Blondness actually took root just after the last Ice Age
Nov 17, 2007 04:30 AM
Nancy J. White
Sahara. Tahitian honey. Summer wheat. The endless shades of bottled blond lure women searching eagerly for something enduring youth, sex appeal, glamour, innocence, fun. All that, wrapped up in a glowing head of hair.
And it's not just us. Through the ages, blond has telegraphed a host of messages, often contradictory: seductress and saint, hoi polloi and hoity-toity, numskull and Nazi superiority.
It's estimated that only one in 20 adult women is naturally of golden mane, yet blondness is deeply embedded in our culture, from Hollywood icons to ad slogans and, of course, the jokes.
How did blondness take root? Is it marketing hype or deep in our DNA?
Canadian anthropologist Peter Frost takes it back some 11,000 years to just after the last Ice Age. Food was scarce in northern Europe, as were men, many of whom died roaming the tundra hunting game.
Back on the home front, according to Frost, the males who survived could be choosy, preferring the blond-haired, blue-eyed women who stood out from their more plentiful dark-haired rivals. Hence begetting more blonds.
"With very intense sexual selection, you get chosen for bright colours. We see this in birds and mammals," says Frost, a research associate at Laval University whose work was published last year in the academic journal Evolution and Human Behaviour. "In a very competitive market, you have to stand out visually."
Evolutionary psychologist Catherine Salmon points to the youthful look of blond hair, which helps to soften features. Since blond hair tends to darken with age, someone with a light head of hair is often assumed to be younger.
"From an evolutionary point of view, what we find attractive are traits linked to fertility," says Salmon, an assistant professor of psychology at the University of Redlands in California. "And the best marker of fertility is being young."
In her book On Blondes, journalist Joanna Pitman traces flaxen fever back to Aphrodite, the ancient Greek goddess of beauty and love. The most famous image of the goddess, writes Pitman, was a statue by Praxiteles, who fashioned her as a tall, naked blond.
The colour gold had long signified power, going back to the worshippers of sun and fire. The Assyrians, Pitman says, showed off their wealth by powdering their hair with gold dust.
Venus, the Romans' deity of love and sexual desire, inherited Aphrodite's golden glam. Prostitutes dyed their hair blond or wore yellow wigs. By the late Republic and Empire years, says the author, society women went blond, using concoctions such as goat's fat mixed with beech wood ashes or vinegar sediment.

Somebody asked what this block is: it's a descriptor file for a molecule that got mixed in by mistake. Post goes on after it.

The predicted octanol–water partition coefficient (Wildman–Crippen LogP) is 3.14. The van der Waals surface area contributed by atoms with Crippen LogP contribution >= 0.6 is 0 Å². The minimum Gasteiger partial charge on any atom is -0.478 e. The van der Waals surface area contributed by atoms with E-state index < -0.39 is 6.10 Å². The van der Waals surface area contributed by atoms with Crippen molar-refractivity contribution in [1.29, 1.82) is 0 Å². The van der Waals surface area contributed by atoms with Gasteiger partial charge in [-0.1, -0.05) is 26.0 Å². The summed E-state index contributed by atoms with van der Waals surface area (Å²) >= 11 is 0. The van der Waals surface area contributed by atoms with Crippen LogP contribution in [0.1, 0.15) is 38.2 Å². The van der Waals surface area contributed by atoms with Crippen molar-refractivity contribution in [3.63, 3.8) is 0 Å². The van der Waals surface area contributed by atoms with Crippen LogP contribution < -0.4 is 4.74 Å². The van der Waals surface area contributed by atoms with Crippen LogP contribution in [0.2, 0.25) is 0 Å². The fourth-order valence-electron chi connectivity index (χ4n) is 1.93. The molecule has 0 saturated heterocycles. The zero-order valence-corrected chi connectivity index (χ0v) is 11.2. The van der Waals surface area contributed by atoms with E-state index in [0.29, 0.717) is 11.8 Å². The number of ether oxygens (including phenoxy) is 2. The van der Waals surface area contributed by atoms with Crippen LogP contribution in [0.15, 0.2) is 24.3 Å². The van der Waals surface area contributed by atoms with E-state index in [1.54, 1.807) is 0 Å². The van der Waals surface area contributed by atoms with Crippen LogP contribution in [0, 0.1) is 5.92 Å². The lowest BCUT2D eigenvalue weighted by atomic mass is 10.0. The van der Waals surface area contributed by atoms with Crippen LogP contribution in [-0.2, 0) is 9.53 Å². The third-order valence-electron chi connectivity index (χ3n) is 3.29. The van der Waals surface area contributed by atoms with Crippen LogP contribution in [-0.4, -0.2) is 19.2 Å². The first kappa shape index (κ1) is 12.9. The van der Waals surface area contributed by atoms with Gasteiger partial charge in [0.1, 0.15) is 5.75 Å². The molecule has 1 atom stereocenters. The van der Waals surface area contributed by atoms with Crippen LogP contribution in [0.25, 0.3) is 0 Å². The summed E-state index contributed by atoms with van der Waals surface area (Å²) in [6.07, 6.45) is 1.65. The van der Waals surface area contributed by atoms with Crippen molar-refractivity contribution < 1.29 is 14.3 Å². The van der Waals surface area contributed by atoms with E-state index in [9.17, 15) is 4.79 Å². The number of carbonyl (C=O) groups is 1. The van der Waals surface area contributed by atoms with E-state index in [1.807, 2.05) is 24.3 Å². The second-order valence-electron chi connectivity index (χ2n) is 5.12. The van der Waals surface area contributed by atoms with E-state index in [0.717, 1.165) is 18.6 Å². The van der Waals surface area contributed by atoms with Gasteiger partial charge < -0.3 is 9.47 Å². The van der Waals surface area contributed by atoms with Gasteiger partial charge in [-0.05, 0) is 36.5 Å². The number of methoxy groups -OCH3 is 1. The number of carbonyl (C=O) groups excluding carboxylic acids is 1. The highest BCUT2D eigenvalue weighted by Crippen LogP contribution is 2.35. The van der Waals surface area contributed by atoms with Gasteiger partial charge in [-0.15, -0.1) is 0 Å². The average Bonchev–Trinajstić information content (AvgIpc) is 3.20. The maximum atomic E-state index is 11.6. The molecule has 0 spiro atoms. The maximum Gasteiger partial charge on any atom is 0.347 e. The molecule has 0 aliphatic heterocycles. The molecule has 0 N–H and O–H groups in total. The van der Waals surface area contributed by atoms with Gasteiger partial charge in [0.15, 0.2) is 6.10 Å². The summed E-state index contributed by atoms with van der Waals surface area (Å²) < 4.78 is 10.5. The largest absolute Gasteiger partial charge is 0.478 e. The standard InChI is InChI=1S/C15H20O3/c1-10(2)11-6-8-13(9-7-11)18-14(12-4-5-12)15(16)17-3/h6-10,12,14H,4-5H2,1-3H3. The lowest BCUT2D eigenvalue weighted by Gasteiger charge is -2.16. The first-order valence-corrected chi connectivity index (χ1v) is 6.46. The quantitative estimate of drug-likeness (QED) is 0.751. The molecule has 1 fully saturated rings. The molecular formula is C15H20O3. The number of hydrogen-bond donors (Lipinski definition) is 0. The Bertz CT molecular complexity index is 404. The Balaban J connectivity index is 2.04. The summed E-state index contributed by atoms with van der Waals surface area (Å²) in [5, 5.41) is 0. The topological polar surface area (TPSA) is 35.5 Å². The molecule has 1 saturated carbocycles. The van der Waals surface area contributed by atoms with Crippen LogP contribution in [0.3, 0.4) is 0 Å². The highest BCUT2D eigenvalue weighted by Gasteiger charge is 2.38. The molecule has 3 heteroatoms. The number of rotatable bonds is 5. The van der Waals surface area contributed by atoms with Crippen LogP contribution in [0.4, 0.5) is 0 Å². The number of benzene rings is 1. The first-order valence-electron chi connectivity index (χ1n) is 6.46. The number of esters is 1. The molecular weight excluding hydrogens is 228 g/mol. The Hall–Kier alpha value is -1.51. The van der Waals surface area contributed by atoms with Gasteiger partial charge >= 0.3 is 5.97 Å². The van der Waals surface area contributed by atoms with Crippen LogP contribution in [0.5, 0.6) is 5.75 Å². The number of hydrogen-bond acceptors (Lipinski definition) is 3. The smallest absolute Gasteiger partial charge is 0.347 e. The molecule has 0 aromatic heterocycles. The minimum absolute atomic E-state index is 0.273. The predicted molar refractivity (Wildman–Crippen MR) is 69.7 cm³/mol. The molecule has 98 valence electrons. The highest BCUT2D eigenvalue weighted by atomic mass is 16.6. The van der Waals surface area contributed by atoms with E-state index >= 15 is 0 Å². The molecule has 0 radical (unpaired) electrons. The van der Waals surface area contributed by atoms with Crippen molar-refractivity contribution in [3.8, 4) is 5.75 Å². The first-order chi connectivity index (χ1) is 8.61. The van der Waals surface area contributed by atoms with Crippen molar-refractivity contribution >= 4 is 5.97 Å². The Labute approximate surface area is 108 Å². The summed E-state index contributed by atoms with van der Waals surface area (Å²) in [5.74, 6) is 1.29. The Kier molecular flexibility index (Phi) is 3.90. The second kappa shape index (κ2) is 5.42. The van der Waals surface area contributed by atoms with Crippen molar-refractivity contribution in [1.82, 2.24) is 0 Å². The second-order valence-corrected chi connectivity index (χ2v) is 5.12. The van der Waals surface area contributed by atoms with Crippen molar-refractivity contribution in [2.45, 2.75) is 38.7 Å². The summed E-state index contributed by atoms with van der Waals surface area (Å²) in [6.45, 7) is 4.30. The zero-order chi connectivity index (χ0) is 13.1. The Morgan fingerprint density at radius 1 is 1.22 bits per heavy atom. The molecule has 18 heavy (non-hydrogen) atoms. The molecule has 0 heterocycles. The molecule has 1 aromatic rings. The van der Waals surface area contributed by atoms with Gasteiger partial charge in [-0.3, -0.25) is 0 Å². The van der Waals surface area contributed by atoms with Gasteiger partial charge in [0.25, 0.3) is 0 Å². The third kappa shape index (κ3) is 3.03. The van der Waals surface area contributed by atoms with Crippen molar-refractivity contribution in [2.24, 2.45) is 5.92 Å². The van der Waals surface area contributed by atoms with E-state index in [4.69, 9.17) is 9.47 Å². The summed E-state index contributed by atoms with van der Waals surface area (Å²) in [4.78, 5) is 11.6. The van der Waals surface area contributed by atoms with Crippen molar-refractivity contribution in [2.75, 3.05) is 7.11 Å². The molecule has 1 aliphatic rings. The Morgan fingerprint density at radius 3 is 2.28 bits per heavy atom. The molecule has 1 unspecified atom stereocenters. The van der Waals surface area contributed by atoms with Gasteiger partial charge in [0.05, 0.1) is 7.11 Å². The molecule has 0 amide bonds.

Their leap to lighter locks may have been sparked by competition from exotic blond slave girls from the north.
The early Christian church not only threw out idol Venus, Pitman says, but nixed women's blond dyes and wigs as the devil's work. In the Middle Ages, Eve was often portrayed with yellow hair, "the first archetypal blond bad girl," writes Pitman. So, too, the repentant sinner Mary Magdalene. But the great blond dichotomy of good and evil emerges. In the late 14th century, Pitman says, The Blessed Virgin Mary was unveiled as blond.
This could be related to St. Bridget's visions of Mary with hair bright like sunshine that gained popularity with the medieval masses. (Bridget, by the way, was Swedish.)
But also in church imagery, the colour gold, the most expensive hue, came to signify the sacred. People of the time were enthralled by brightness and luminosity, Pitman writes, and the church used shining golden light to brighten the drab lives of the humble folk.
"The effect," the author says, "was much like that of the movies."
During the Italian Renaissance, many women went blond. But others considered golden wigs or hair dying as evil vanity and folly, Pitman says.
Blond lost its lustre for several hundred years. Ingredients for the powerful dyes had fallen in price and brightening your hair was considered common and cheap, Pitman says.
Blond bombed even further. The first officially recorded dumb blond was Rosalie Duthe, a Parisian courtesan in the 1770s known for her long silences, according to On Blondes. She was derided in plays at boulevard fairs as a mechanical woman.
An 1883 guide, The Pretty Women of Paris, listed the names and addresses of prostitutes with details of their appearance and specialties. Of the 300 women, Pitman says, blonds outnumbered brunettes about three to one.
In the 20th century, blond came to symbolize a dark under layer of history: Nazi Germany's racial theories of Aryan supremacy.
Hollywood may get the nod for the biggest blond boom, with stars such as Jean Harlow and Mae West, who dazzled during the Depression. And, of course, Marilyn Monroe, forever the icon of sexy, dumb blondness. But there was also perky Doris Day and cool, elegant Grace Kelly.
Blond came to represent California, a beachy way of life, more sun-kissed than bleached. Hugely successful ad slogans "Is it true blondes have more fun?" "If I've only one life, let me live it as a blonde" were seared into the collective unconscious.
Pitman makes a case for the "power blond" of the late 20th century, women such as Margaret Thatcher, Lady Diana and Hillary Clinton whose hair lightened as they rose in status. And add Madonna, ambitiously blond.
The allure of blondness isn't likely to fade away.
After all, the majority of people have black or brown hair.
"The real appeal," says evolutionary psychologist Salmon, "is always to look more exotic."